If You Can Pass The 'Uber Test,' You're More Likely To Become Successful

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How To Be Successful By Talking To Your Uber Drivers

“I’d rather die than have a conversation with an Uber Driver,” said the guy in front of me to his girlfriend. She nodded her agreement as they both looked down the street for their Uber to pick them up at Philadelphia’s 30th street station. I tried to hold back a laugh and waited for my own Uber to arrive.

What the...?

Look, I totally get it. Sometimes you have those days where you don’t feel like talking to anyone. Maybe you are more introverted and ‘those days’ are most days. I’ve had plenty of Uber rides after a long week on the road where I want nothing more than to sit in the back and fall asleep. I also sometimes use the time to call my mom, if we’re being honest.

But if you tell me how much time you spend talking to your Uber driver, I’ll tell you how likely you are to be successful. And I can guarantee that dude in front of me in Philadelphia won’t be successful.

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Same with these peoplethesethesethesethese, and about a million other examples online. They all fail the ‘Uber Test.’

Learning from others is one of the best ways to grow as a person.

We know the value of talking to other people. It’s kind of a no-brainer that talking with someone else is a great way to learn, especially if that person is different than you. Sam Altman, the likely California billionaire running Y Combinator understood that when he went to talk to Trump supporters after the 2016 election. He didn’t understand and wanted to learn in order to grow as a person. Personal development is key; it’s why our first post talked about it.

That’s not me making a political statement, by the way. It’s more pointing out an example of how billionaires learn by talking from those who are different. They test their products by talking to customers, chat with people who agree with them, and actively look for those who disagree with them. In short, everyone different than them.

It’s not really a big secret though that talking to people different than us is a powerful way to learn. So why don’t more people talk with those who are different than them? Two reasons: one is fear, one is conflict.


For fear, most people are afraid to randomly strike up a conversation with a new person. Human nature means we are all afraid of rejection. It’s why a startup like Bumble is being brilliant by facilitating a way to make friends. It’s easier to meet a friend virtually first than approach someone in a coffee shop reading the same book. And it’s why people are terrified of having to talk with someone they don’t know.


The second is conflict. As humans, our natural tendency is to be highly opinionated, conflict causing creatures. Said another way, by making a claim such as ‘Rum Raisin ice cream is the best’, I’m also saying that I disagree with others who say ‘Mint Chocolate Chip’. It’s a silly example, but think about it: for everything we say to be true, it means we are saying something else is false. And since most people don’t like conflict, the easiest way to avoid conflict is to avoid a conversation with someone new. It increases the chances the other might like Mint Chocolate Chip ice cream.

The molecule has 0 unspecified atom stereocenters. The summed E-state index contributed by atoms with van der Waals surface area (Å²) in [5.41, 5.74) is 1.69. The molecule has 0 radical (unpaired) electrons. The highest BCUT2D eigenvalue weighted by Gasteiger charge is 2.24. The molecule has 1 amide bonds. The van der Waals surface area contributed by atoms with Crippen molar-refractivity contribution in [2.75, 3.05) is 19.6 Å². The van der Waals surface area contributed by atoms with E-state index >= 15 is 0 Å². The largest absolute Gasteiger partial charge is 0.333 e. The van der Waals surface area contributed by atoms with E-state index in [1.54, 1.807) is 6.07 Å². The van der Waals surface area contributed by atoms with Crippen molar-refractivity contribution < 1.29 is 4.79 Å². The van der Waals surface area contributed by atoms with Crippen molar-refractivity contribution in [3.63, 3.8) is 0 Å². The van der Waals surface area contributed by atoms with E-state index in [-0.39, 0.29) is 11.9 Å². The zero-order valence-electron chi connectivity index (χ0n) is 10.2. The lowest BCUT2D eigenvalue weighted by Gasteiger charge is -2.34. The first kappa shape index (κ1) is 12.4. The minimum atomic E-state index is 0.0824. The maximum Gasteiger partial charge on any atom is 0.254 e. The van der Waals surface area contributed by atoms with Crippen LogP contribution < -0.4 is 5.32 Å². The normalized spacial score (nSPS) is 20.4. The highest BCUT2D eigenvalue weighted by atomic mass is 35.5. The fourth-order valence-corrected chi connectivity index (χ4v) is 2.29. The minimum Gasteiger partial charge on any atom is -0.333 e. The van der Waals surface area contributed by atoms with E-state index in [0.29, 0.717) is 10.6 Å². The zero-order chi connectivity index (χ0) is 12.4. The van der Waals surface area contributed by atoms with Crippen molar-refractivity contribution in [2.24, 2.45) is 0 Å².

If only there was a way to have 1 on 1 time with someone who is likely different than us, without any fear of approaching them, and no way to avoid the conversation…..

For example, I live in Chicago, which has 77 different neighborhoods. In other words, there is a 76/77, or nearly a 99% chance an Uber driver will be from a different neighborhood in Chicago than me. That’s a different perspective to learn from right off the bat!

Since the traffic sucks here, there’s an even higher chance we’ll have a fair amount of time to chat as well. Imagine the stuff you can learn while chatting.

Or, the New York Times says that 9 out of 10 Uber drivers are immigrants. While I’m clearly Irish, my family immigrated to the US nearly a hundred years ago and I personally can’t relate to the challenges of immigration. If the driver brings this particular topic up, as many have, it’s a great opportunity to learn.

The reality is, every person is different and you can learn from them all. You’ll never know all the interesting things an Uber driver can share if you aren’t willing to chat as well. They are unique positioned to know so much. In particular, Uber drivers:

  • Have access to an incredible amount of information
  • Can provide a window into the world of entrepreneurship
  • Are at the forefront of an incredible change to the world

Access to an incredible amount of information

Uber drivers are the new bartenders: they know everything. Think about it: they can see trends to where people go, and can listen to dozens of conversations a day between riders. I’m sure more than a few couples have broken up in the back of an Uber. It’s difficult to understate exactly how much a sharp driver can pick up.

Remember the 2016 Democratic National Convention? I lived in Philadelphia at the time for business school. It was an interesting ~month leading up to the convention as Uber drivers were constantly driving around some pretty important people. Every Uber I took that month, I asked what their thoughts were on the convention. One driver definitively told me that Bernie delegates were going to walk out in protest, several days before it happened. That guy literally knew about a Time magazine story before Time did. What a learning opportunity!

Another driver let slip he kept driving real estate development executives to some area of town that had long been overlooked. I love real estate so visited that place a few times & had some awesome ice cream. As a broke student, it was the best I could do to visit and enjoy the neighborhood.

A few years later, Forbes ran an article about how Fishtown is America’s Hottest New Neighborhood. That Uber driver beat Forbes to the punch by a few years…and he also bought some properties in Fishtown before anyone else knew this was happening. According to Curbed, the real estate prices in that area jumped 94% in a six-year period. I don’t know if those real estate developers ever tipped that driver, but I do know that driver doubled his money and is probably doing okay today!